A resulting trust is defined and described as “a situation in which a transferee is required by equity to hold property on trust for the transferor; or for the person who provided the purchase money for the transfer” (Martin 1993, p. 233). Thus, a resulting trust arises when a person holds a property for another notwithstanding the fact that the former has the legal title in his name but holds the property as fiduciary for the benefit of the original title owner of the one who gave value therefore.
Robert Chambers (1997, p. 9) classifies the situations under which a resulting trust may arise as, i. e. “apparent gifts, trusts which fail and quistclose trust” which shall be discussed at length in the next section. Apparent gifts refer to properties which are transferred gratuitously in favor of another or consideration for its transfer and there is failure on the part of the recipient to prove that said property is given as a gift. Such failure creates a presumption that the recipient holds it in trust for the transferor (Chambers 1997, p. b11).
This presumption, however does not apply in cases where properties are provided by the father to his children or husbands in favor of their wives. In this case, the presumption of advancement will have to apply, thus the recipient shall have the right to enjoy the property unless it is proven by evidence that the property was not given or transferred as a gift (Chambers 1997, p. 11). ‘Trusts which fail ‘refer to express trusts that have failed.
This category is further classified depending on whether the transfer was made on trust, into 1) presumed and 2) automatic (Chambers 1997, p. 40). It is considered as automatic when the transfer is made on trust but some or all the beneficial interest has not yet been disposed of and presumed when it is not made on trust. There is a presumption of advancement that is created for one to hold the property in trust including the beneficial interest in favor of the other (Chambers 1997, p. 40). The third classification is quistclose trust.
This term originated from the case Barclays Bank Ltd. v. Quistclose Investments Ltd. The case involved money that was loaned for a specified purpose was held in trust for the benefit of the lender when it became impossible to fulfill the obligation [Barclays Bank Ltd. v. Quistclose Investments Ltd. , (1970) A. C. 567]. Discussion As previously discussed, gifts which were not proven as such are considered apparent gifts which gives rise to application of the presumptions of resulting trust or advancement.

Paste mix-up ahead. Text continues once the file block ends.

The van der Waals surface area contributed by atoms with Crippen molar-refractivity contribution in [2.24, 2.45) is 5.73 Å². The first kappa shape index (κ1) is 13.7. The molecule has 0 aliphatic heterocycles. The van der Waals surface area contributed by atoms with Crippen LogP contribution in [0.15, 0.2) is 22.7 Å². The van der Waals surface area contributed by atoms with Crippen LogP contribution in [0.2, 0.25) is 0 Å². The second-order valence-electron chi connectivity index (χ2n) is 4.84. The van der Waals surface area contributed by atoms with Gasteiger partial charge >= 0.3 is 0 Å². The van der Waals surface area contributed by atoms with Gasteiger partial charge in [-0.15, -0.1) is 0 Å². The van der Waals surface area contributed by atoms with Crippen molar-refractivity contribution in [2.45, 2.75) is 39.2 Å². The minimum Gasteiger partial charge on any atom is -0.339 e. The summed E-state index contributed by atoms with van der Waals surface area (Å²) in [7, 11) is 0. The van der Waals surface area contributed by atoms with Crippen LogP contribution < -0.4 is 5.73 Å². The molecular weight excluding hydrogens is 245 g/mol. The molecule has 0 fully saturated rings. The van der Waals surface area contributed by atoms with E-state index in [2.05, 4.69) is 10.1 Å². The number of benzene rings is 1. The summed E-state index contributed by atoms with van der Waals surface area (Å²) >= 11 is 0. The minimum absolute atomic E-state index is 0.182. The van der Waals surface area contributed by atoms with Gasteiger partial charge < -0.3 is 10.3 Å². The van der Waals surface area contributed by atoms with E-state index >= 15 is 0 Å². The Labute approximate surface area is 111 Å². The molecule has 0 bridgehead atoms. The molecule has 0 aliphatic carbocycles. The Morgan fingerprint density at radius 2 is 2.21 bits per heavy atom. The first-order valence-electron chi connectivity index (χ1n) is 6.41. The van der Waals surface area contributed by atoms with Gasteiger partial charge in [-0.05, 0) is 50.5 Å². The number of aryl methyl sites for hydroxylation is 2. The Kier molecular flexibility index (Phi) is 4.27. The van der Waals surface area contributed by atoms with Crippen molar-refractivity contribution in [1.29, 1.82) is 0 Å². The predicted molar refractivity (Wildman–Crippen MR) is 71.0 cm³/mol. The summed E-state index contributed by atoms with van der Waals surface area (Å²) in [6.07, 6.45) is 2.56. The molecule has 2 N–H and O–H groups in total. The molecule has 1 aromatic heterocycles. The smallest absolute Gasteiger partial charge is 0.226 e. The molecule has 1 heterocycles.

Both of these presumptions are “presumptions of facts, that fact being the intention of the person who has provided property to another” (Chambers 1997, p. 11). In explaining the presumptions, Lord Diplock in the case of Pettitt v. Pettitt, clarified that the presumptions are the court’s manner of imputing intent when it is relevant and important as it affects legal outcome and there is no evidence from which to infer intent [Pettitt v. Pettitt (1969) UKHL 5]. These presumptions are but a “consensus of judicial opinion” and are susceptible to change.
The rule is that based on primary set of facts, the presumptions will apply and from the set of secondary facts, court can now presume the intent of parties (Chambers 1997, p. 11). In the Pettitt case, the legal title to the home belongs to the wife alone. Lord Upjohn stressed that any conveyance of a property when placed under the name of one spouse is considered also conveying beneficial title over it to the named spouse [Pettitt v. Pettitt (1969) UKHL 5]. Any improvements made by the husband did not give rise to interest in the absence of any agreement.
He dismissed the application of the doctrine of resulting trust by applying the principles in the case of Dyer v. Dyer (citing 2 Cox 92 set out in full in White and Tudor’s Leading Cases in Equity 9th edition Vol. II page 749) where the doctrine was rebutted by the fact that the nominee was a child. There is a presumption of advancement which means that it is presumed to have been given as a gift because of the parties’ relationship. The presumptions can only come into play in the absence of evidence from which intentions of the parties can be inferred from and absence of consideration.